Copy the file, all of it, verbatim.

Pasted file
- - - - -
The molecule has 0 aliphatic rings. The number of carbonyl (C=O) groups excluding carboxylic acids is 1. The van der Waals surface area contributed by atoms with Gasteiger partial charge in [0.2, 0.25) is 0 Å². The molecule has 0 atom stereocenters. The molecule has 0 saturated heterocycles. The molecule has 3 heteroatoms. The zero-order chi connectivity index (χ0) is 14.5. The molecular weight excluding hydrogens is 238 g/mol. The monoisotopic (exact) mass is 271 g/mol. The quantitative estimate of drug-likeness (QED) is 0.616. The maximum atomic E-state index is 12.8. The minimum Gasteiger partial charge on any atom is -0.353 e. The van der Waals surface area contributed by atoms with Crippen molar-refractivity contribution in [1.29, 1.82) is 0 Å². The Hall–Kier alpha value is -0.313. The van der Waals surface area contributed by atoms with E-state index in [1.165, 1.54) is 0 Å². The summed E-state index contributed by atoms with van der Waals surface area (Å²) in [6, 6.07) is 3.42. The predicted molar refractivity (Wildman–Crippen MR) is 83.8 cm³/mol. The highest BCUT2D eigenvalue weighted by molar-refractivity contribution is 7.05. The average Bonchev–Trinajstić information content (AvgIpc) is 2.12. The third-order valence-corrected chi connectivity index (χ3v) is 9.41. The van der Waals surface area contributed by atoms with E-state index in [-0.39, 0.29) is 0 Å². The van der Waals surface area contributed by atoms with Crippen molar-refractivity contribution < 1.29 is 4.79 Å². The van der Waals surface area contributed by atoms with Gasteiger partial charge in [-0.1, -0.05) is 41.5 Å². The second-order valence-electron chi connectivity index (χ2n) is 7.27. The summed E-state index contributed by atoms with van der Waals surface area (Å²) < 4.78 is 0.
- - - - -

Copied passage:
The molecule has 0 aliphatic rings. The number of carbonyl (C=O) groups excluding carboxylic acids is 1. The van der Waals surface area contributed by atoms with Gasteiger partial charge in [0.2, 0.25) is 0 Å². The molecule has 0 atom stereocenters. The molecule has 0 saturated heterocycles. The molecule has 3 heteroatoms. The zero-order chi connectivity index (χ0) is 14.5. The molecular weight excluding hydrogens is 238 g/mol. The monoisotopic (exact) mass is 271 g/mol. The quantitative estimate of drug-likeness (QED) is 0.616. The maximum atomic E-state index is 12.8. The minimum Gasteiger partial charge on any atom is -0.353 e. The van der Waals surface area contributed by atoms with Crippen molar-refractivity contribution in [1.29, 1.82) is 0 Å². The Hall–Kier alpha value is -0.313. The van der Waals surface area contributed by atoms with E-state index in [1.165, 1.54) is 0 Å². The summed E-state index contributed by atoms with van der Waals surface area (Å²) in [6, 6.07) is 3.42. The predicted molar refractivity (Wildman–Crippen MR) is 83.8 cm³/mol. The highest BCUT2D eigenvalue weighted by molar-refractivity contribution is 7.05. The average Bonchev–Trinajstić information content (AvgIpc) is 2.12. The third-order valence-corrected chi connectivity index (χ3v) is 9.41. The van der Waals surface area contributed by atoms with E-state index in [-0.39, 0.29) is 0 Å². The van der Waals surface area contributed by atoms with Crippen molar-refractivity contribution < 1.29 is 4.79 Å². The van der Waals surface area contributed by atoms with Gasteiger partial charge in [-0.1, -0.05) is 41.5 Å². The second-order valence-electron chi connectivity index (χ2n) is 7.27. The summed E-state index contributed by atoms with van der Waals surface area (Å²) < 4.78 is 0.